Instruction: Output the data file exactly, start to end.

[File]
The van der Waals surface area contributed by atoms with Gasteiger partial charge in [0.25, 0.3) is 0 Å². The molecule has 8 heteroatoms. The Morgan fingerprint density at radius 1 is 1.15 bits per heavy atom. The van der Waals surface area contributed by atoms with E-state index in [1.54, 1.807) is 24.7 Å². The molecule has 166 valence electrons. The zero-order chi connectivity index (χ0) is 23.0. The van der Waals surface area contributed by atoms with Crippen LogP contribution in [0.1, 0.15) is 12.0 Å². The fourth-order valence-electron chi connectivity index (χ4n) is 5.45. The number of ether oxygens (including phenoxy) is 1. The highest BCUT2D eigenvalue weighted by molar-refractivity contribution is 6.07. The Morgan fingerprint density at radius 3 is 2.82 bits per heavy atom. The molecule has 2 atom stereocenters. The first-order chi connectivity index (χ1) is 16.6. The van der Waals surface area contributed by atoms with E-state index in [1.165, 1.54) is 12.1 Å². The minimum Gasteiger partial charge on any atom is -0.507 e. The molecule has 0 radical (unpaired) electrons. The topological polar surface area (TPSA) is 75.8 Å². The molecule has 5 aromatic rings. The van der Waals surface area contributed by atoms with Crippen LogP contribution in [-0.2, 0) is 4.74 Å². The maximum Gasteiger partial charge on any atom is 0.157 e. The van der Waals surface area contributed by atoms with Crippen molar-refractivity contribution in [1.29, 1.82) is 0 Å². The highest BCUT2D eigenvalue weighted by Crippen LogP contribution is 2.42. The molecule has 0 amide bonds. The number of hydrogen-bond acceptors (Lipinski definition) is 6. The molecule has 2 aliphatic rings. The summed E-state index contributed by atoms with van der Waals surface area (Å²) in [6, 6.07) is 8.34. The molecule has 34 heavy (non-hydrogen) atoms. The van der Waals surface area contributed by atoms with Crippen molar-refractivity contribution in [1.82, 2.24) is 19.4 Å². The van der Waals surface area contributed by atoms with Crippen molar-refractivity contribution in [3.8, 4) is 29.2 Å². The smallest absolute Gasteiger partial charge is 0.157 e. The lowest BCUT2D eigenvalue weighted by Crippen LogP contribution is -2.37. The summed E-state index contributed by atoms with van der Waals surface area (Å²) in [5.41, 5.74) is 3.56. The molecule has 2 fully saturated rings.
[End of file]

The van der Waals surface area contributed by atoms with Gasteiger partial charge in [0.25, 0.3) is 0 Å². The molecule has 8 heteroatoms. The Morgan fingerprint density at radius 1 is 1.15 bits per heavy atom. The van der Waals surface area contributed by atoms with E-state index in [1.54, 1.807) is 24.7 Å². The molecule has 166 valence electrons. The zero-order chi connectivity index (χ0) is 23.0. The van der Waals surface area contributed by atoms with Crippen LogP contribution in [0.1, 0.15) is 12.0 Å². The fourth-order valence-electron chi connectivity index (χ4n) is 5.45. The number of ether oxygens (including phenoxy) is 1. The highest BCUT2D eigenvalue weighted by molar-refractivity contribution is 6.07. The Morgan fingerprint density at radius 3 is 2.82 bits per heavy atom. The molecule has 2 atom stereocenters. The first-order chi connectivity index (χ1) is 16.6. The van der Waals surface area contributed by atoms with E-state index in [1.165, 1.54) is 12.1 Å². The minimum Gasteiger partial charge on any atom is -0.507 e. The molecule has 0 radical (unpaired) electrons. The topological polar surface area (TPSA) is 75.8 Å². The molecule has 5 aromatic rings. The van der Waals surface area contributed by atoms with Crippen LogP contribution in [-0.2, 0) is 4.74 Å². The maximum Gasteiger partial charge on any atom is 0.157 e. The van der Waals surface area contributed by atoms with Crippen molar-refractivity contribution in [1.29, 1.82) is 0 Å². The highest BCUT2D eigenvalue weighted by Crippen LogP contribution is 2.42. The molecule has 0 amide bonds. The number of hydrogen-bond acceptors (Lipinski definition) is 6. The molecule has 2 aliphatic rings. The summed E-state index contributed by atoms with van der Waals surface area (Å²) in [6, 6.07) is 8.34. The molecule has 34 heavy (non-hydrogen) atoms. The van der Waals surface area contributed by atoms with Crippen molar-refractivity contribution in [1.82, 2.24) is 19.4 Å². The van der Waals surface area contributed by atoms with Crippen molar-refractivity contribution in [3.8, 4) is 29.2 Å². The smallest absolute Gasteiger partial charge is 0.157 e. The lowest BCUT2D eigenvalue weighted by Crippen LogP contribution is -2.37. The summed E-state index contributed by atoms with van der Waals surface area (Å²) in [5.41, 5.74) is 3.56. The molecule has 2 fully saturated rings.